Jan 4, 2023 - Podcasts

Chaos of historic proportions in the House

After three rounds of voting on Tuesday, there is still no speaker of the House. Republicans are at a stalemate but will try again Wednesday afternoon as Republican Leader Kevin McCarthy fights for the top spot.

  • Plus, China reels from a COVID surge.

Guests: Axios' Stef Kight, Mike Allen and Han Chen.

Credits: Axios Today is produced by Niala Boodhoo, Sara Kehaulani Goo, Alexandra Botti, Lydia McMullen-Laird, Fonda Mwangi and Alex Sugiura. Music is composed by Evan Viola. You can reach us at [email protected]. You can text questions, comments and story ideas to Niala as a text or voice memo to 202-918-4893.

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NIALA: Good morning! Welcome to Axios Today!

It’s January 4th and it’s Wednesday!

I’m Niala Boodhoo.

Here’s what we’re following: China reels from a COVID surge. But first: chaos in the House…and the mutiny against McCarthy. That’s today’s One Big Thing.

JIM JORDAN: I hope you'll vote for Kevin McCarthy and that's why I'm proud to nominate him for Speaker of the House.

MATT GAETZ: Maybe the right person for the job of Speaker of the House isn't someone who wants it so bad.

CHIP ROY: This is not personal. It's not. This is about the future of the country.

CHERYL JOHNSON: A speaker has not been elected. The House stands adjourned until noon tomorrow.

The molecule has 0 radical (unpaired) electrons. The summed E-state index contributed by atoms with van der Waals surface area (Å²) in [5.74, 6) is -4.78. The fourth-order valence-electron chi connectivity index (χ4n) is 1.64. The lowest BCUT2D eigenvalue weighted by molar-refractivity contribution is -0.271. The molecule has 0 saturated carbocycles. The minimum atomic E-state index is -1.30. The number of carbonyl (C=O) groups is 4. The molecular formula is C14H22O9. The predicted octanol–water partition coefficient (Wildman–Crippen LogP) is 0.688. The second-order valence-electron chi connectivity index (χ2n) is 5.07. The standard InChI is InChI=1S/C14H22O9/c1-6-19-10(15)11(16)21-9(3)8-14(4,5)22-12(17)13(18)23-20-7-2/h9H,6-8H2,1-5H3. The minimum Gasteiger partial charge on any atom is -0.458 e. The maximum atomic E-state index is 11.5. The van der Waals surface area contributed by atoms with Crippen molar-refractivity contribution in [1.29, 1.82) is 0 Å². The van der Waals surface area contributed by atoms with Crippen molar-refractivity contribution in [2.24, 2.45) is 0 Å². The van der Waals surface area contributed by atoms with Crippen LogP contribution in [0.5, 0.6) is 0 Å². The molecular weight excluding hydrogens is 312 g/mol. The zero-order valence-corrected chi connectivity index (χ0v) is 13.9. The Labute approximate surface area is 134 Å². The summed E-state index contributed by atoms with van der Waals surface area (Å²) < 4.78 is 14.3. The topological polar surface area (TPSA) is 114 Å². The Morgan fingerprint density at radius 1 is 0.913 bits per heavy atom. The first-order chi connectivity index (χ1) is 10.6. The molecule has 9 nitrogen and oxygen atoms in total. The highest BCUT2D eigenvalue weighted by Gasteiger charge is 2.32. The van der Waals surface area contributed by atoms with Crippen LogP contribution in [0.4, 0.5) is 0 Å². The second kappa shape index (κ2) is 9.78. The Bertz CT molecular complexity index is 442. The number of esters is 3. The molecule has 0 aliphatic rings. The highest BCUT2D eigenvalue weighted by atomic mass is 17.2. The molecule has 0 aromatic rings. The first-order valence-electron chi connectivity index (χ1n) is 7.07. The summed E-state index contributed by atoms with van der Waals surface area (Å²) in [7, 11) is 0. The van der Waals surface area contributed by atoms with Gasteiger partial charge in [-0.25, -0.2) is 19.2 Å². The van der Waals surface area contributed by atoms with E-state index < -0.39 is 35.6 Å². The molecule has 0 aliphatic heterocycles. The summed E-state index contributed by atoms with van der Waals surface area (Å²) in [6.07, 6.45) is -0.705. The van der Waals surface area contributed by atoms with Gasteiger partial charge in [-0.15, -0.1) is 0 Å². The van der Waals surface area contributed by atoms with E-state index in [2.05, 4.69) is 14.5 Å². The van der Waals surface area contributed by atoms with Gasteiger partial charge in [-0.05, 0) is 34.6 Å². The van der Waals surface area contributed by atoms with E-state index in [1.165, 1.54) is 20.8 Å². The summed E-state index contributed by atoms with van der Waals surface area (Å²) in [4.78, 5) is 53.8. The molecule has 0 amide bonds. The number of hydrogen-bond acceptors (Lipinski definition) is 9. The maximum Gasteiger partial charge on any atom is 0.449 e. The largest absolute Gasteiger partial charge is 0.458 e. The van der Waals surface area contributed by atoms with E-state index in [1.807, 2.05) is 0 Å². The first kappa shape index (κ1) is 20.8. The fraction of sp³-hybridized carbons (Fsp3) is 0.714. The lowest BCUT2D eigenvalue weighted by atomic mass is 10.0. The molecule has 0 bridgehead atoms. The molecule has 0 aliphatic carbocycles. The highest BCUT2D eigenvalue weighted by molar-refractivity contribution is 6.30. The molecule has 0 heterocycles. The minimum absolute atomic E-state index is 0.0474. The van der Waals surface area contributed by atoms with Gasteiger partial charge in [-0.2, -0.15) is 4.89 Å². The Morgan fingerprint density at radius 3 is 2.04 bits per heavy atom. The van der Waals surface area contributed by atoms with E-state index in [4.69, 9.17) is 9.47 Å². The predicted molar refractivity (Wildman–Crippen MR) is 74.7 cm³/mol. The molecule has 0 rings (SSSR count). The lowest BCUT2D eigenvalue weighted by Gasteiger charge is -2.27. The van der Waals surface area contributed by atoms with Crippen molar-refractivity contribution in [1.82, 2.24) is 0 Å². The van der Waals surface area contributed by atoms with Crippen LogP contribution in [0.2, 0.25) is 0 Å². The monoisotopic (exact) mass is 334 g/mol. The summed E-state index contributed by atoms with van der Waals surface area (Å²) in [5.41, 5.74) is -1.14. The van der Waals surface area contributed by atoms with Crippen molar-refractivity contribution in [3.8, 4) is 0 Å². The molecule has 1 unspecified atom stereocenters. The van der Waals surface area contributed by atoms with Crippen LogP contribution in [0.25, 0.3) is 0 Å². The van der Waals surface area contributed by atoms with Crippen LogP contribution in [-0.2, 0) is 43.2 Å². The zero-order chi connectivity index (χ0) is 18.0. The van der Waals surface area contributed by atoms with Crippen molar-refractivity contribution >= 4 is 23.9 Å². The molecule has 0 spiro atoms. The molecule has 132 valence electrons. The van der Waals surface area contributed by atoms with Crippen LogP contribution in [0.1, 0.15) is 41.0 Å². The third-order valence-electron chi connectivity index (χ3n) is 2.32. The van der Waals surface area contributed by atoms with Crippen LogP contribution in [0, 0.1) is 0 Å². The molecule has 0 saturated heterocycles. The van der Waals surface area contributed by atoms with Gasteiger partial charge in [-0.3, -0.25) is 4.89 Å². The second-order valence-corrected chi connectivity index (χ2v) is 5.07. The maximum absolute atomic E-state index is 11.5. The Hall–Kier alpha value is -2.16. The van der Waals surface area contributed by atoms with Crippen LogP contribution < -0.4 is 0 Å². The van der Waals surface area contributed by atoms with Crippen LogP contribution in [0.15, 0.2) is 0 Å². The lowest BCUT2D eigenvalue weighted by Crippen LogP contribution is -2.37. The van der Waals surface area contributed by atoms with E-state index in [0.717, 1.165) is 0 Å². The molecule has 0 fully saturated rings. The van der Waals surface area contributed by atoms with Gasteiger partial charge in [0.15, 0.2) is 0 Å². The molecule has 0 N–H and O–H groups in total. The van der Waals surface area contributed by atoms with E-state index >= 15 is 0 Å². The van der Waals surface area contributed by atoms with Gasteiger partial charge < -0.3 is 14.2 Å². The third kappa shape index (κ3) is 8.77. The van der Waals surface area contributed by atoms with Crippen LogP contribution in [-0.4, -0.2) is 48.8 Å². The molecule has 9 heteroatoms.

NIALA: Sounds from the U.S. House convening for the 118th Congress yesterday. But, after three rounds of voting on Tuesday, there's still no speaker of the House. Republicans are at a stalemate and this afternoon they'll try again as California Republican Kevin McCarthy still fights for the top spot.

Axios’ Stef Kite has been covering this from Capitol Hill and is here with the latest. Hey Stef.

STEF KIGHT: Hi, Niala.

NIALA: So at the last tally, 20 Republicans refused to vote for Kevin McCarthy. You were on the hill yesterday, what was the mood like?

STEF: You know, there is definitely some frustration you could sense from Republicans. Definitely a determination from those who were opposed to McCarthy, that they were going to try to get their way. And interestingly, you know, when you looked at the Democratic side of the chamber, there was quite a lot of laughter and some light mockery. People seemed to be having a pretty good time, as they continued to cast their own votes for Hakeem Jefferies over and over and over again.

NIALA: What do we know about the GOP members who were unwilling to vote for Kevin McCarthy?

STEF: You know, these are really the far right flank of the Republican party and really are looking for more power. That's what this really all comes down to, is they are looking to assert their power to gain spots on the key committees. They're trying to show that they don't just wanna go along with, you know, what the rest of the Republican party wants. They really are trying to signal that they are pushing for the things that they think are most important, and really it does boil down to being a sort of power grab.

NIALA: Axios’ Stef Kight. Thanks Stef.

STEF: Thanks Niala.

NIALA: Turning now to Axios co-founder and AM author Mike Allen for some context.

Mike, the longest speaker election in American history was in 1856, and it took two months and 133 ballots to get to a speaker of the House. How big of a deal is what we saw unfold yesterday? And do we expect this is gonna take months?